You’ll be a Scottish taxpayer if your sole or main residence is in Scotland for all or most of the tax year, even if you work in another part of the UK. For some people, it may not be obvious, so HM Revenue & Customs (HMRC) guidance on Scottish taxpayer status includes a number of examples.
If you’re an employer anywhere in the UK with at least one employee who’s a Scottish taxpayer, you’ll need to consider payroll and pension implications.
HMRC will shortly write to those people it believes are subject to the Scottish rate. If you don’t receive a letter but think you should have, contact them. Then, by April, HMRC will issue new PAYE tax codes to employers and pension providers with those subject to the Scottish rate having an “S” prefix.
How will it work?
Scottish taxpayers will pay income tax to both the UK and Scottish governments, collected jointly by HMRC from April. UK income tax for Scottish taxpayers will be ten percentage points lower than the full UK rates, so 10 per cent for basic rate taxpayers and 30 per cent for higher rate taxpayers. But they’ll also pay whatever Scottish rate the Scottish Government sets. If that’s initially 10 per cent, there will be no effect on take-home pay. If, however, it’s set higher or lower, then take-home pay will be affected and the Scottish Government will have more or less to spend. There’s a Scottish rate of income tax calculator available on the Scottish Parliament website.
What will it apply to?
If you’re a Scottish taxpayer, you’ll pay the Scottish rate on employment income, whether employed in Scotland or elsewhere in the UK. You’ll also pay it on any rental or pension income, but not on savings or dividend income where full UK rates will still apply.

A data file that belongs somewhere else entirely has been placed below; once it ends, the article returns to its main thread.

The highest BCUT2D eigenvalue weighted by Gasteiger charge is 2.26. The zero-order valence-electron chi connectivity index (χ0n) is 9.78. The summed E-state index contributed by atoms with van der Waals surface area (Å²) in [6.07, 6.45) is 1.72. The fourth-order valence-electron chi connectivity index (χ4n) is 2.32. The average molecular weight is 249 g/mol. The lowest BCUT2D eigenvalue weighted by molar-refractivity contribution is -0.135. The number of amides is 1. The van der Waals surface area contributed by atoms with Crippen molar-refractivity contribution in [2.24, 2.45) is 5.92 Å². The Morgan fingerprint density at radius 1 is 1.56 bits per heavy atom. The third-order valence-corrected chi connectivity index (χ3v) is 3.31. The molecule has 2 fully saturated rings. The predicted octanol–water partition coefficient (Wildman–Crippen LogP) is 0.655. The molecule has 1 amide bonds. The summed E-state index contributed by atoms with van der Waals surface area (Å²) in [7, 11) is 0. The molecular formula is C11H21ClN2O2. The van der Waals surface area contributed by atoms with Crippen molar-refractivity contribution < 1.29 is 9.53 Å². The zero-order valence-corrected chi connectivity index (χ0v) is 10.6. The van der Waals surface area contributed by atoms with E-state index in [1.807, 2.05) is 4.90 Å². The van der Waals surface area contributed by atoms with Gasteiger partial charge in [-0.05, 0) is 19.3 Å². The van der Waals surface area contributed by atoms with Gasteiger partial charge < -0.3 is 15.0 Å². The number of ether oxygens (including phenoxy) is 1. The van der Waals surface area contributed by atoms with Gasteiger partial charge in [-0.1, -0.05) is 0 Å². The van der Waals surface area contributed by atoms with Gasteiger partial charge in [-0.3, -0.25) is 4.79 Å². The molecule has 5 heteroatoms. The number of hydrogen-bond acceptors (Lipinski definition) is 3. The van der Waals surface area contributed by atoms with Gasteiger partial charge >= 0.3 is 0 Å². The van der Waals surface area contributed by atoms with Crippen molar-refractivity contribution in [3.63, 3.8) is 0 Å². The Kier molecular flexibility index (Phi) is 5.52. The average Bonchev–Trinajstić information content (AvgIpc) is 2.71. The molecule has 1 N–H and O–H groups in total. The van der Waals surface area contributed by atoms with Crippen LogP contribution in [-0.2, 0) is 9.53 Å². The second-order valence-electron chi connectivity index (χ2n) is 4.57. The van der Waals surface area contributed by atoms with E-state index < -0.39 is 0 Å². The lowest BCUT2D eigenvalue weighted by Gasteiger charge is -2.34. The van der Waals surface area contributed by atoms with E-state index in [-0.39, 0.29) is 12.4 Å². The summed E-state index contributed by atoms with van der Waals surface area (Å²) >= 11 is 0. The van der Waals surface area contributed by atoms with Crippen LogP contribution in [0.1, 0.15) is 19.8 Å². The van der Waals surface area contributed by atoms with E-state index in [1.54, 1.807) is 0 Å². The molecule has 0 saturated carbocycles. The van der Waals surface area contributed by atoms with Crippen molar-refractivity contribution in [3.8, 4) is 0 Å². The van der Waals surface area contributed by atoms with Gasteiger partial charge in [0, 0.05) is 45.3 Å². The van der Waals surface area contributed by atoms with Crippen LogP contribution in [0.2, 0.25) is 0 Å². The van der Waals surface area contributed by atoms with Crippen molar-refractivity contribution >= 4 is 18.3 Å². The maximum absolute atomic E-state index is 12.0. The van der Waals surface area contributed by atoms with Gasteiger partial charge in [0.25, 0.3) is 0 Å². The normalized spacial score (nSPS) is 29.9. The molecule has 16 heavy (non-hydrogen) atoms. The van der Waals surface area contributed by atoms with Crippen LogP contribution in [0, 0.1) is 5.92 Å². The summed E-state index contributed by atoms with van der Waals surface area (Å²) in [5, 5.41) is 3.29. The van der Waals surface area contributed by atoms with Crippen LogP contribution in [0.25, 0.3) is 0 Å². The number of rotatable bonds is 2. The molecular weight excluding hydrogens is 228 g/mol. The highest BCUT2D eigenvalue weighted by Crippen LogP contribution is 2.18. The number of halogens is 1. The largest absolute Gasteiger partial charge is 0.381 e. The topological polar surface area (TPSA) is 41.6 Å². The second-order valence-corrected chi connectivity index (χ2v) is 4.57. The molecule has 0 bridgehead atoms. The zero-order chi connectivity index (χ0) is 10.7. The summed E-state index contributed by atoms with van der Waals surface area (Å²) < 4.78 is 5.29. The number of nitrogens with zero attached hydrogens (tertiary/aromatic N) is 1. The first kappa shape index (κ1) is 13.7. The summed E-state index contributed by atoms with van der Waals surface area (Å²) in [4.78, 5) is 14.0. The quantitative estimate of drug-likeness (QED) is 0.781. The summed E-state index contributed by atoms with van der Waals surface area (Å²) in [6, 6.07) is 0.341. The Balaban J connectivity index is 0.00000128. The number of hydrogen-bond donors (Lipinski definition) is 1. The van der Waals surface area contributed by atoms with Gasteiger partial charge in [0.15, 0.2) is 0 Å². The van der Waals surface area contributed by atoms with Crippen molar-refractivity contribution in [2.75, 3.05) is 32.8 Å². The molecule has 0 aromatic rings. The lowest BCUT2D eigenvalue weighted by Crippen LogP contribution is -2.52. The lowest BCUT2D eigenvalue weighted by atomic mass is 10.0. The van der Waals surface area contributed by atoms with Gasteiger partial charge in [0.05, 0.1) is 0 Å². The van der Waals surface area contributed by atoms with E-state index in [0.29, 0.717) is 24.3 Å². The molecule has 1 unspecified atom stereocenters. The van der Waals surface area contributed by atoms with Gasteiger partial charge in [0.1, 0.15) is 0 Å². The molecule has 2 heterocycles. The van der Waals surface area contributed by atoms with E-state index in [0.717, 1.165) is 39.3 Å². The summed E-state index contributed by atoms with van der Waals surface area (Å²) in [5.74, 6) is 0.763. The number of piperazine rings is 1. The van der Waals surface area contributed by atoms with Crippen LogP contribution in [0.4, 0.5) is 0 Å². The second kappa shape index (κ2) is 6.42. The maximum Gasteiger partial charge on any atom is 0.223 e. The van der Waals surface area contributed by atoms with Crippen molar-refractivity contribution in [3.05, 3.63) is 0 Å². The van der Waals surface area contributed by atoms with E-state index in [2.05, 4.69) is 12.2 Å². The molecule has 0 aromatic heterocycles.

What does this mean for pensions?
The change will affect how much tax Scottish taxpayers pay on pension income, including any from annuities or “income drawdown” products. It will also affect tax relief on personal contributions to any pension, which will also be at the total rate of tax paid, UK and Scottish combined. So if the total rate in Scotland is higher, Scottish taxpayers will be entitled to more relief on pension contributions.
Looking further ahead
The tax-raising powers of the Scottish Parliament are to be extended further. From April, the same Scottish rate will apply across all Scottish taxpayers but proposals going through the UK parliament could mean in future, there are different “earnings bands” on which you pay the basic and higher rates of tax and also different rates within these bands. This could mean a different step up between the basic and higher rates.
In addition, the UK government is considering changing the whole approach to pension tax relief and it could decide to move away from granting relief based on the “marginal” rate of income tax you’re paying. We expect any change here would also apply to Scottish taxpayers.
What do I need to do?
Whether or not you’re a Scottish taxpayer, there’s no need for you to take any action. The changes will be handled between HMRC, the UK and Scottish governments and your employer or pension provider. We should hear soon what tax rate the Scottish Government decides on.
• Steven Cameron is regulatory strategy director at Aegon